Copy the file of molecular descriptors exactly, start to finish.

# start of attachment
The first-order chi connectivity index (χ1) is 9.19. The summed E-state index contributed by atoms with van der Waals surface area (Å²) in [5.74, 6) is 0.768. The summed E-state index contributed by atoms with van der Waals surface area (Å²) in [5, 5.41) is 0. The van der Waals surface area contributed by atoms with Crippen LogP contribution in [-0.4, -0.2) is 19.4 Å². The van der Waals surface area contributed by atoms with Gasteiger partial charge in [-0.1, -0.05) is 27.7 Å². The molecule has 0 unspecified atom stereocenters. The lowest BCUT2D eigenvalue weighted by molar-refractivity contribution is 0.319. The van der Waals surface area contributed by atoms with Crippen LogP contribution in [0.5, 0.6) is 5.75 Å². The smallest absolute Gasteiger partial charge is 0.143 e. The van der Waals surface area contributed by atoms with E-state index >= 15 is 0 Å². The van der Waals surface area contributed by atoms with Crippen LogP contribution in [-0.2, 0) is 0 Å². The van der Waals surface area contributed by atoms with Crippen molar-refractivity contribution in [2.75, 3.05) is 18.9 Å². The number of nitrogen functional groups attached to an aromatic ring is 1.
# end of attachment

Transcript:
The first-order chi connectivity index (χ1) is 9.19. The summed E-state index contributed by atoms with van der Waals surface area (Å²) in [5.74, 6) is 0.768. The summed E-state index contributed by atoms with van der Waals surface area (Å²) in [5, 5.41) is 0. The van der Waals surface area contributed by atoms with Crippen LogP contribution in [-0.4, -0.2) is 19.4 Å². The van der Waals surface area contributed by atoms with Gasteiger partial charge in [-0.1, -0.05) is 27.7 Å². The molecule has 0 unspecified atom stereocenters. The lowest BCUT2D eigenvalue weighted by molar-refractivity contribution is 0.319. The van der Waals surface area contributed by atoms with Crippen LogP contribution in [0.5, 0.6) is 5.75 Å². The smallest absolute Gasteiger partial charge is 0.143 e. The van der Waals surface area contributed by atoms with E-state index >= 15 is 0 Å². The van der Waals surface area contributed by atoms with Crippen LogP contribution in [-0.2, 0) is 0 Å². The van der Waals surface area contributed by atoms with Crippen molar-refractivity contribution in [2.75, 3.05) is 18.9 Å². The number of nitrogen functional groups attached to an aromatic ring is 1.